Tuesday, March 26, 2013

How to Cook Rutabaga

How many of you have eaten rutabaga before?  Probably not too many.  I, for one, tasted rutabaga for the first time just a few months ago.  My friend, Sandy, introduced me to it.  She raved about how tasty it was and what a great alternative to potatoes it could be. 

Rutabagas are low in carbohydrates.  One cup of cubed, cooked rutabaga contains 15 grams of carbs.  One cup of cubed, cooked potato has 37 grams of carbs.  That's a huge difference!  If you are looking to cut carbs from your diet, replacing rutabaga for potatoes is a great way to start!

At first, I was a little intimidated by the rutabaga.  I didn't know how to cook it or what to do with it.  I wasn't even sure if I would like the taste of it.  After cooking with it, I have since found it to be a delicious, versatile, low-carb alternative to potatoes.  I've made "potato" salad with it, chopped it up and used it in stews, and last night, I made mashed "potatoes" with it.

Let me formally introduce you, if you haven't already been acquainted...

 The rutabaga is a root vegetable. It's a cross between a cabbage and a turnip.  It isn't the prettiest looking vegetable.  Rutabagas can get quite large.  The one in the photo weighs 1 1/2 pounds.  It made enough mashed rutabaga to feed our family of four.  One rutabaga can really go a long way!

How to cook mashed rutabaga...

First, peel it using a vegetable peeler and slice the ends off.

Next, chop it into one-inch cubes.
I must tell you, rutabagas are hard to cut into.  Some people prefer to microwave it for a few minutes to make the chopping easier, but I like to chop it as is, using a good chopping knife.

Add the chopped rutabaga to a large pot and cover with water.  Once the water comes to a boil, add salt to taste, lower the heat to low and allow the rutabaga to simmer for approximately 35 minutes or until tender.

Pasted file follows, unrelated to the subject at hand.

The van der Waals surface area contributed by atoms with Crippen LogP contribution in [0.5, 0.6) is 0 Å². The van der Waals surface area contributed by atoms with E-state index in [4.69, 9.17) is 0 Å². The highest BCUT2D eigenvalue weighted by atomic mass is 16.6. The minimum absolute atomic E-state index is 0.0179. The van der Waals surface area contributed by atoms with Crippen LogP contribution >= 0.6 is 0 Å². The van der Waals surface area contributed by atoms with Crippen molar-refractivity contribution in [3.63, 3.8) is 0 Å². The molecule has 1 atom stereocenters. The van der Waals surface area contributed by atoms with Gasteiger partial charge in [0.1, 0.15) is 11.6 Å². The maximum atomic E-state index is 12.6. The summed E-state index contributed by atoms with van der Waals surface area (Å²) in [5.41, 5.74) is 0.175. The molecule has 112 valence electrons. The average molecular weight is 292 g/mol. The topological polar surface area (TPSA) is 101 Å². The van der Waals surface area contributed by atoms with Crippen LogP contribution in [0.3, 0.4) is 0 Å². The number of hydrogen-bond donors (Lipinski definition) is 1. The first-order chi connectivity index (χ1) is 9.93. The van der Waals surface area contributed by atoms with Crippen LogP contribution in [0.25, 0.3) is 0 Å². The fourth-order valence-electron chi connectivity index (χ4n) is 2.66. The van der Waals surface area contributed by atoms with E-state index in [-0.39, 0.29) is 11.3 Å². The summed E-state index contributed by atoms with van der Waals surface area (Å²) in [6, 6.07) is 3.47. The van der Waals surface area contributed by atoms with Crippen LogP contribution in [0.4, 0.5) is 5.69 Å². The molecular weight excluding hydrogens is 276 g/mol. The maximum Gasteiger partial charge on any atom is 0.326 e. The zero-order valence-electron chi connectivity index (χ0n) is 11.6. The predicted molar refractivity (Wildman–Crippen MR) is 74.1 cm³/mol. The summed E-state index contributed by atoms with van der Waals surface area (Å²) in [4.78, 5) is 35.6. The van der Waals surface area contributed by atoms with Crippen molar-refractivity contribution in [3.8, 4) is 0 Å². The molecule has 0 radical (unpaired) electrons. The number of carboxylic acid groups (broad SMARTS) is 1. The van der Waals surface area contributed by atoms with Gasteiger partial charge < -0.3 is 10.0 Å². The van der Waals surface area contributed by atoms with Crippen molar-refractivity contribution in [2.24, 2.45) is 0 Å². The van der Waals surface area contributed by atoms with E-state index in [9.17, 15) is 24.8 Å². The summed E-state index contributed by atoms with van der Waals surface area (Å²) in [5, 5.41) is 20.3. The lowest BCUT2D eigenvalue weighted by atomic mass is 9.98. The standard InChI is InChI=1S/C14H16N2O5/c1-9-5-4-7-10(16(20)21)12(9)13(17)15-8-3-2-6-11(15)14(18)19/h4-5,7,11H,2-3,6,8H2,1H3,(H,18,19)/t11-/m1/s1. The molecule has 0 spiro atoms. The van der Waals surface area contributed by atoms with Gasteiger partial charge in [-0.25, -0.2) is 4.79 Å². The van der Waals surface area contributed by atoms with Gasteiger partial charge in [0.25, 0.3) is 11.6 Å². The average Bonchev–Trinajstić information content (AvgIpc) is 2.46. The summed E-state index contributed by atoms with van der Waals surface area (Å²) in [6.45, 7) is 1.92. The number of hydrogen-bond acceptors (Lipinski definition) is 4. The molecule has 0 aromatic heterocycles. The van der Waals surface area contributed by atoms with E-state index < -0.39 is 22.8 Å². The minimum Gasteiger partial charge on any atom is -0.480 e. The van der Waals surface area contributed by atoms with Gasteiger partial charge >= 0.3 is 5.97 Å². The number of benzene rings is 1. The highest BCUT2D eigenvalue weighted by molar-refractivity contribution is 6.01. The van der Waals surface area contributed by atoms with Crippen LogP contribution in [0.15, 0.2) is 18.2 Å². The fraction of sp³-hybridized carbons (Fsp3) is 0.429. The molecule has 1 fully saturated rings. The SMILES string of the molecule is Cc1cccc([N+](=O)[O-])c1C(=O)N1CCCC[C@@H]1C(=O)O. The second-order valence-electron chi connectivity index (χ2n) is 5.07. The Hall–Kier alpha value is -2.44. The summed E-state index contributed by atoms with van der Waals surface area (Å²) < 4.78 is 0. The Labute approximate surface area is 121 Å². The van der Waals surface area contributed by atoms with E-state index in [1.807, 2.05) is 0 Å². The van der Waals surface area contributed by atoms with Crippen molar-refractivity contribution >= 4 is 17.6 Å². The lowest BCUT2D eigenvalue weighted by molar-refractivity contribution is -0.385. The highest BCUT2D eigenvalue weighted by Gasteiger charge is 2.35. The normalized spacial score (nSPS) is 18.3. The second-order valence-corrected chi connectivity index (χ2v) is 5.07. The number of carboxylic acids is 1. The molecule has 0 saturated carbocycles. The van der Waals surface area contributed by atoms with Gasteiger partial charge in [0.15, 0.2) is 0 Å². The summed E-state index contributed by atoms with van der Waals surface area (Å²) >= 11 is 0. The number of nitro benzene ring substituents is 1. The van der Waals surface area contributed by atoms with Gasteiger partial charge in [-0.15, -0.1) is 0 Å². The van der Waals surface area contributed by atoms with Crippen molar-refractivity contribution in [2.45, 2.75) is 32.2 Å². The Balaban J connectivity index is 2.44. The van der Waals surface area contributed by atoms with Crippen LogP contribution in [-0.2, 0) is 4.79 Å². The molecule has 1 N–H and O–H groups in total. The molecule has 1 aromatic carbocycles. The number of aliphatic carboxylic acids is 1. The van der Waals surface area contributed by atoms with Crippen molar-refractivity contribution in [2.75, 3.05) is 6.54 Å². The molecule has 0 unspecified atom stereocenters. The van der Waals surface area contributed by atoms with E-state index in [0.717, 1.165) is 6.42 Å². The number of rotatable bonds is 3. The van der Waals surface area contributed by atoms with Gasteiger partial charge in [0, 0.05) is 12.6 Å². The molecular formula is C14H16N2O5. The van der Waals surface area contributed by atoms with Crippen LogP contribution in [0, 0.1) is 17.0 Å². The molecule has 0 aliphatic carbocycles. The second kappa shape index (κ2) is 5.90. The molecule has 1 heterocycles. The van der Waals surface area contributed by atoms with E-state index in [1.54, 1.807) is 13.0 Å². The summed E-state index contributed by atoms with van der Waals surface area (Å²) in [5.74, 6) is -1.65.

Once the rutabaga is tender, drain all the water from the pot and mash it with a potato masher.  Notice, how the color changes to a beautiful golden yellow?  Add three tablespoons of butter to it and a sprinkling of fresh nutmeg, if you have some on hand. 

It's as easy as 1-2-3!

It made a delicious, low-carb accompaniment for our pork schnitzel.  

Maybe the next time you see rutabaga in your grocery store, you can bring some home and try it.  I don't think you'll be disappointed!  


Friday, March 22, 2013

Papas / Portuguese Porridge

When I was a child, growing up with my Portuguese immigrant parents, my mother used to make something called papas for us (herself, my Dad, and I).  I believe the closest possible translation of papas to English is porridge.  

Although I am giving it the name porridge, please don't confuse papas for a breakfast food.  No, it was more an indulgence that could be eaten any time of the day.  It was almost dessert-like...eaten hot with a sprinkling of ground cinnamon on top; the ultimate comfort food for me.  

I remember asking my mom to make papas from time to time. She didn't always make it.  After all, it was a special treat and that is part of what made it so good - the knowing that you couldn't eat it all the time.  Papas were usually reserved for special occasions or lazy Sundays when my mom had more time to make it. 

As I grew older, my mom didn't make papas as often.  I didn't request it as much.  Other foods and rituals replaced the porridge. Many years passed.  Then one day, after I was married and had my own daughter, I remembered the papas again with fondness.   I immediately called my mom at work. I told her I wanted to make papas myself, for the first time.  I needed her recipe...please! 

Well, if you are Portuguese or happen to know a Portuguese mom, you will probably already know that Portuguese moms don't usually follow recipes, measurements or directions.  If you ask for a recipe, you are more likely to hear, "Oh, just add a bit of this and a smidgen of that.  That should do it!".   So my mom gave me a list of all the ingredients and tried to guide me somewhat with the measurements. I had to play around with it myself until it was perfected.